Severe weather off to a slow start in 2022
The only five days with above-average severe weather activity in January occurred on weekends
With less than 50% of average activity in January, severe weather got off to a very slow start in 2022.
According to Shane Brown, senior weather data specialist at FOX Weather, the takeaway from January was the preference for severe weather to occur on weekends.
"All five days of above-average severe activity occurred on a Saturday or Sunday," Brown said. "This gives a pretty good indication on how long storm systems took to trek across the Lower 48 and how frequent the next arrived."
January's 48 reports of tornadoes were just shy of the month's long-term average of 68 reports.
Tornadoes were reported in seven states, led by Texas with 19 of those reports. The strongest twisters of the month were three separate EF-2 tornadoes.
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The first EF-2 tornado struck the town of Hopkinsville, Kentucky, on New Year's Day and was responsible for minor structural damage and uprooted trees.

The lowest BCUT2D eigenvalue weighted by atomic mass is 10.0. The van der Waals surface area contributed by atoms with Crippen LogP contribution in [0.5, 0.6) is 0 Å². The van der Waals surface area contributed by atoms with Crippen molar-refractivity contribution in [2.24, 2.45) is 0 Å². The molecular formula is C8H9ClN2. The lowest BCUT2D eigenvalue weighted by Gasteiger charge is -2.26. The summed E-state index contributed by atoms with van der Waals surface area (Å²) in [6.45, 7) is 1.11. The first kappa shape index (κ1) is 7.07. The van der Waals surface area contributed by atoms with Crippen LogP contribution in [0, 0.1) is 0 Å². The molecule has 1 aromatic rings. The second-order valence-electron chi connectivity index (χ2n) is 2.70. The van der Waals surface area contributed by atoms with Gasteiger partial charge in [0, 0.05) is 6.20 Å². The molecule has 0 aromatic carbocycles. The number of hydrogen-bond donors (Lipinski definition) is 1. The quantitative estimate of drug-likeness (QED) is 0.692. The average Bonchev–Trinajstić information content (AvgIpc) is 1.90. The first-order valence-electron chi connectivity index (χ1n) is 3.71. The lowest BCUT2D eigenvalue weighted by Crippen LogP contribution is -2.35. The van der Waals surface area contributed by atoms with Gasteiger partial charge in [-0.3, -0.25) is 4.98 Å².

The next EF-2 twister occurred on Jan. 9 in Florien, Louisiana, which damaged 30 homes and injured 15 people.
The final EF-2 came on Jan. 16 and struck just southwest of Fort Myers, Florida. It was a waterspout that moved onshore, causing damage to 108 homes and hitting three different mobile home parks.
In January, 154 reports of damaging winds were documented across 15 states. Alabama saw the most, with 36 such reports last month.
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The strongest wind gust clocked in at 72 mph near Wakulla Beach in Shell Point, Florida.
January had just 18 reports of large hail across only four states. Texas led the way, with eight total reports of large hail.
The largest hailstone was recorded in the town of Burnt Corn, Alabama, where 2.5-inch (near tennis ball-sized) hail was measured on Jan. 9.
There were 72 reports of flash flooding across 10 states in January. That was just slightly below the long-term average.
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Kentucky came out on top, with 20 reports of flash flooding in the first month of the year.